Creating a Business Plan to Define the Value of Virtual Care
and Caroline Polales, Senior Associate
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The pandemic provided an initial introduction to virtual care for many, and most patients and providers have responded positively, embracing its convenience. Health systems, hospitals, and other providers now need to take the time to develop a business plan that identifies opportunities to optimize virtual care platforms, drive revenue and adapt practices to effectively meet patient needs.
Consider virtual care (including telehealth and other digital interactions) as a new “front door” to your health system. Offering virtual appointments and on-demand provider availability for primary and urgent care services captures patients, helps them get to know your providers and network, and builds relationships. Virtual follow-up visits help retain patients and elevate satisfaction.
In a post-COVID world, patients will expect the same convenient virtual visits. If you do not scale virtual care offerings appropriately, someone else will, and they will capture your patients.
Business Planning Issues
Define service offerings – Primary care? Urgent care? Specialty care? What capabilities does your organization have and where can you most effectively upgrade and/or expand virtual care services to build trusting relationships with your patients? Is providing these services the right choice for your organization? Or are you better suited to form a strategic partnership or affiliate with an organization already effectively providing virtual care?
Define targeted patient populations – Who are you trying to reach through virtual care services? As an example, Millennials are less likely to access routine in-person primary care services, finding the current model too inconvenient. Are the reasonably well 65+ population concerned about re-entering a health care environment unnecessarily? How do you determine your target population to serve? Defining who your initial services are for can help determine the scale of capabilities, the appropriate services to offer virtually, and which providers can be most effective using virtual care for their patients.
Identify relevant geographic markets – Is the organization using virtual care to capture market share from competitors? Expand into new markets? Maintain existing market position? Do opportunities exist for savings by reducing physical locations and in-person capacity? Defining the target markets in the business plan will help define the service offerings.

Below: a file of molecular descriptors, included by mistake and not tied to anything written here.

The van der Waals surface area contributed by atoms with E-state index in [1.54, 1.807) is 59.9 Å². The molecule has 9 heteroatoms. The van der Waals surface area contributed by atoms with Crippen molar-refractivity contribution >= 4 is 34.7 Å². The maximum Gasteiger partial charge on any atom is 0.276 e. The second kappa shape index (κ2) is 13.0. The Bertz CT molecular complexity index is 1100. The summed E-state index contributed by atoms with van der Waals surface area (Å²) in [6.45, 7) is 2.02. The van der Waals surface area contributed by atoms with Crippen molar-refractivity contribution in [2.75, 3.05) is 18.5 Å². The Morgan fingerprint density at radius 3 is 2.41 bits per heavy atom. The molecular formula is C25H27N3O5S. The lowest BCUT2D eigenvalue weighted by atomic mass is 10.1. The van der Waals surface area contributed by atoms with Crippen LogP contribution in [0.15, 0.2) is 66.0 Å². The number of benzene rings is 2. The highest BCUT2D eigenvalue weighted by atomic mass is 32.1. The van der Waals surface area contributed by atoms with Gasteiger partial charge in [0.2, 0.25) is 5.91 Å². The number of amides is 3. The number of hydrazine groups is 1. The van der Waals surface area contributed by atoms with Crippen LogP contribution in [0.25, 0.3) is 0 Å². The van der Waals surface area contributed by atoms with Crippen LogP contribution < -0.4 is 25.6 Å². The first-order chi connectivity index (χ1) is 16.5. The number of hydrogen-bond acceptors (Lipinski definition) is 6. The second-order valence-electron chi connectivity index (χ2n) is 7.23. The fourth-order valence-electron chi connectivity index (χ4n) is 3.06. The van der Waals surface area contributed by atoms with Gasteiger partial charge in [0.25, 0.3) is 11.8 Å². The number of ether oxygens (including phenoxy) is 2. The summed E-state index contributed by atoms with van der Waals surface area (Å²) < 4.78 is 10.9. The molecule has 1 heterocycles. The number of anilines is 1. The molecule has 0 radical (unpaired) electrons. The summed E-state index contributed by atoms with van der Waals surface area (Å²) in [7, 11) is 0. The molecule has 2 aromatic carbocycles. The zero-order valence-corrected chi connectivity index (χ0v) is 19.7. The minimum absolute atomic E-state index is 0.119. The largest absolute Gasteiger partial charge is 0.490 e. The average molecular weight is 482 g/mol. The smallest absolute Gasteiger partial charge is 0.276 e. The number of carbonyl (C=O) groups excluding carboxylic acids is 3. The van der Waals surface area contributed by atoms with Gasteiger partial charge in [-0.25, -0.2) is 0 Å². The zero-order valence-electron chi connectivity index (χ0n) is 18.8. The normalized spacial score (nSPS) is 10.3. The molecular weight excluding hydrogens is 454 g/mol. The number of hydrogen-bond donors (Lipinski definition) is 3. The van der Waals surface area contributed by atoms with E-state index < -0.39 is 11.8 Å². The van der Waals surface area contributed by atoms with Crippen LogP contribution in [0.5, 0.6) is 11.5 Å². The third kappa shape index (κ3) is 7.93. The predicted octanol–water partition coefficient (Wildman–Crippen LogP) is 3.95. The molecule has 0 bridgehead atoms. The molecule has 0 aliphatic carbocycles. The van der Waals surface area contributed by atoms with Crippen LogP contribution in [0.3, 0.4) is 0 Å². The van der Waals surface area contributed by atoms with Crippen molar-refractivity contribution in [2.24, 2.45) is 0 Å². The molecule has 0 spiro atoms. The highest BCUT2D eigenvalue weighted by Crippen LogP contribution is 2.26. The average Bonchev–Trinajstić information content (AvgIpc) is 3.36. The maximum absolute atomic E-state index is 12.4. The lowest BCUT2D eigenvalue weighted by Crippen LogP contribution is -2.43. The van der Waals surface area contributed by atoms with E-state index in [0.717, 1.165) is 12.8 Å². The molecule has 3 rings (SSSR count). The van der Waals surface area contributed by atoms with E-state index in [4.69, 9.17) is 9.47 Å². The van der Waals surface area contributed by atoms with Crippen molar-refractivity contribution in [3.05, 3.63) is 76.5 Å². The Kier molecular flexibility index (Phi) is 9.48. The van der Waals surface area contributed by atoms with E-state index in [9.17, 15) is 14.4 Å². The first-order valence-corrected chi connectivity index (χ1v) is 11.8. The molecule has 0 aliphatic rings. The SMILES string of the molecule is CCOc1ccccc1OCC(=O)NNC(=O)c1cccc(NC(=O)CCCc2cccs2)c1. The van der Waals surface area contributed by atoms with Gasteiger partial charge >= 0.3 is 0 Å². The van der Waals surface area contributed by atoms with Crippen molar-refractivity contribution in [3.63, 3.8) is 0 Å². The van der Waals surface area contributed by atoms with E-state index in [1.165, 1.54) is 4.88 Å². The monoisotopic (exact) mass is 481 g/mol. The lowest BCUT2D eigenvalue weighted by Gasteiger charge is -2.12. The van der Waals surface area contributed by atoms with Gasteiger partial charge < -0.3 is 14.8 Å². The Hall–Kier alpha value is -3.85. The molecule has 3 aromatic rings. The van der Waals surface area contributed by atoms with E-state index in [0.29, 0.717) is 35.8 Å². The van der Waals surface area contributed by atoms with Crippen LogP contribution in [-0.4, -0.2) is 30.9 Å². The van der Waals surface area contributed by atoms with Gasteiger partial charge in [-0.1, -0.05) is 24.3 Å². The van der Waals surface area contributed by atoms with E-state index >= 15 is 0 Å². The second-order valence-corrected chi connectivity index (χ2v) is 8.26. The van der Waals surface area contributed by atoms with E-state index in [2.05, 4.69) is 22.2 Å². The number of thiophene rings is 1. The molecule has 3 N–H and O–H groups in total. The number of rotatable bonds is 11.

Assess Demand – Having identified a target demographic and geographic service area, what pent up demand exists for virtual care? Can you capture new patients from competitors? How will in-person volume be impacted? Evaluating and sizing the demand for these services will help scale the services.
Define Opportunities for Revenue – Following the Centers for Medicare and Medicaid Services’ (“CMS”) lead, payers revised reimbursement policies for virtual care during the pandemic. In response, providers invested financial and human resources to enhance virtual care capabilities. Recently, CMS indicated that it intends to extend reimbursement for virtual care services, though at what rate is not yet clear. An effective business case for virtual care must consider both the cost and expected reimbursement for virtual care, as well as the opportunity for downstream revenue.
Estimate Platform Costs – Effectively estimating the costs associated with virtual care depends on a variety of factors, but perhaps foremost is deciding which virtual care platform is right for your organization. To decide, consider:
- Size of the provider panel and patient population
- Service delivery by specialty
- Integration options with institutional EMR, patient portal, imaging and lab systems
- Insourcing or outsourcing the platform operations
Virtual care is here to stay. Before it is too late, providers need to appropriately scale and optimize virtual care services. In an increasingly competitive marketplace, providers need a clear business plan for virtual care to assure effective expenditures, capture downstream revenue, and strengthen relationships with patients.